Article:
Loyola’s Intramural Sports Program Ranked Among Highest in the Country

Abby Schnable | The PhoenixFlag football is one of 11 intramural sports sponsored by Loyola Campus Recreation.

Not everyone can be an NCAA Division I student-athlete, but intramural sports give students the opportunity to play at a semi-competitive level throughout college. 

Loyola was ranked as having the number one overall university intramural sports program in the country, according to rankings posted in August by Loyola received this ranking because the school offers a wide selection of sports and has an organized structure to the program. More than 40 percent of Loyola students participate in some sort of intramural sporting event, according to the Princeton Review, a site that evaluates various aspects of universities.

At Loyola, the intramural sports program offers sporting events from flag football and Spikeball to video game tournaments and trivia nights. Current students, alumni and Arrupe College students can join men’s, women’s, co-recreational and fraternity teams to play once a week for 2-3 weeks before playoffs. The winners in each sport receive a championship shirt and some teams have the opportunity to play in Gentile Arena.

Over the past three years, Alex Horn, the intramural sports student development and marketing coordinator, has turned the Loyola intramural program into one of the best in the country. Horn, who occasionally participates in intramural events, also spent time working at different universities’ campus recreation departments, including the University of Oklahoma and the University of California, Los Angeles. 

Horn said he saw an opportunity to build Loyola’s program and introduced esports to the 30 different sporting events currently offered. He said he “felt ahead of the curve” by adding esports and said its team-based approach makes it seem “like you are playing a real sport.”

While esports has helped the intramural sports program grow, Horn also credited the behind-the-scenes student involvement as a large reason for the success of the program.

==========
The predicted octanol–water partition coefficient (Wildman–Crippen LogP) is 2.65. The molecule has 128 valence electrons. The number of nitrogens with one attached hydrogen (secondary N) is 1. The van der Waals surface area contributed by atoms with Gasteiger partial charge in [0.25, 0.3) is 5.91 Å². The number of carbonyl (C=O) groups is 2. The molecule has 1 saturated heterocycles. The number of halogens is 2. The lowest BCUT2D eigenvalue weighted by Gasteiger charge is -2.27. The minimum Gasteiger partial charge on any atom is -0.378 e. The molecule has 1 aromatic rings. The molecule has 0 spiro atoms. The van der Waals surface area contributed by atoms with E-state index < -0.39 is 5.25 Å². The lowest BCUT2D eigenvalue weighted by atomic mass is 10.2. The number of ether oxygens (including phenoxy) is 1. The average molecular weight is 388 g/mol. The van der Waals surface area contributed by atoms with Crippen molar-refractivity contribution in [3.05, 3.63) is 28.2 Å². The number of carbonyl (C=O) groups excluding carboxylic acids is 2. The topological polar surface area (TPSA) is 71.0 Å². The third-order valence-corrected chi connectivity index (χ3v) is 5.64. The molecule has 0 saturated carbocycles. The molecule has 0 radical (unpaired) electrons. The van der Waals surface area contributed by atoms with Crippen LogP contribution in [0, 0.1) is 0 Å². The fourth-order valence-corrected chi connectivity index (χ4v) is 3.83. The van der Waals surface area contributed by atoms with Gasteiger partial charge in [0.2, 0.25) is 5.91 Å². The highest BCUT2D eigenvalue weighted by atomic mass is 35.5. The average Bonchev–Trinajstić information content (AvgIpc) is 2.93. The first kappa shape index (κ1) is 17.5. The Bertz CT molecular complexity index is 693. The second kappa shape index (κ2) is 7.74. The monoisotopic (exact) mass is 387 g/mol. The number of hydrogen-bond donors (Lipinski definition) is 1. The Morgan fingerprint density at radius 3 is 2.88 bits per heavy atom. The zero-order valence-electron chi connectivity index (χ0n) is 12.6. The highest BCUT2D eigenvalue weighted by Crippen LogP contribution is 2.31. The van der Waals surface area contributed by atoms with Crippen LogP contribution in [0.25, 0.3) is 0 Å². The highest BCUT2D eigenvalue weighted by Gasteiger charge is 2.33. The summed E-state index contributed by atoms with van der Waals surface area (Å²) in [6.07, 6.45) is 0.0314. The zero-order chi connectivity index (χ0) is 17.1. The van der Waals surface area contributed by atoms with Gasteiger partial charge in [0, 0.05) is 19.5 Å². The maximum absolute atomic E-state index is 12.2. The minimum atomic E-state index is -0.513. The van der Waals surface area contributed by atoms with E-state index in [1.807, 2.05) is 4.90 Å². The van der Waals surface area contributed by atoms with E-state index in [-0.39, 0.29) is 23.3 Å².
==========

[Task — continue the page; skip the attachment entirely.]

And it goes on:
The two positions students can apply for are supervisors and referees. A supervisor oversees the referees, inputs statistics following the game and is CPR-certified in case of an emergency, according to Horn. The referees are there to set the field up and officiate the game.

Supervisors Jane Hoyt and Nathan Langhauser are two students Horn hired for the intramural staff. Both staffers said they felt Horn “gave them the resources and opportunity” to be prepared, including scrimmages to train the referees and quizzes to make sure they know the rules. 

Hoyt, a junior social work major, has worked in the intramural program since she was a first-year and said the hiring process has changed drastically since she joined the staff. 

“There were tryouts and they were intimidating,” Hoyt, 21, said. “Now that [Horn] has the program in his hands, the process has been made much easier.”

Langhauser, a sophomore sport management and marketing double major, and Hoyt also participate in intramurals as players. They said their experience as referees has changed the way they view the relationship between players and officials. Langhauser, 19, said instead of getting upset over a missed call, a player will mention it to the official quietly.

Despite the program’s high ranking, some students, including junior film and digital media major Kobey Davis, said they still feel it can improve.

“I’d tell [Horn] to stop playing,” Davis, 21, joked. “If they added a Dragon Ball-Z, Tekken or Street Fighter tournament it’d be fun.”

Horn said he takes students’ suggestions like Davis’ into consideration. He and his staff give student participants many opportunities to get involved, such as selecting shirt designs over social media and suggesting new sporting events.

Horn said with the students’ consistent help, the program can benefit Loyola and its community as more than just a way to play their favorite sport.

“I’ve really enjoyed working at Loyola,” Horn said. “The students have really latched on to what I know it can be, which is a really good program for the campus community. It’s fun, safe, it’s competitive, it’s a really good way to get physically active, meet people and socialize.” 

More information on Loyola’s intramural sports program can be found at

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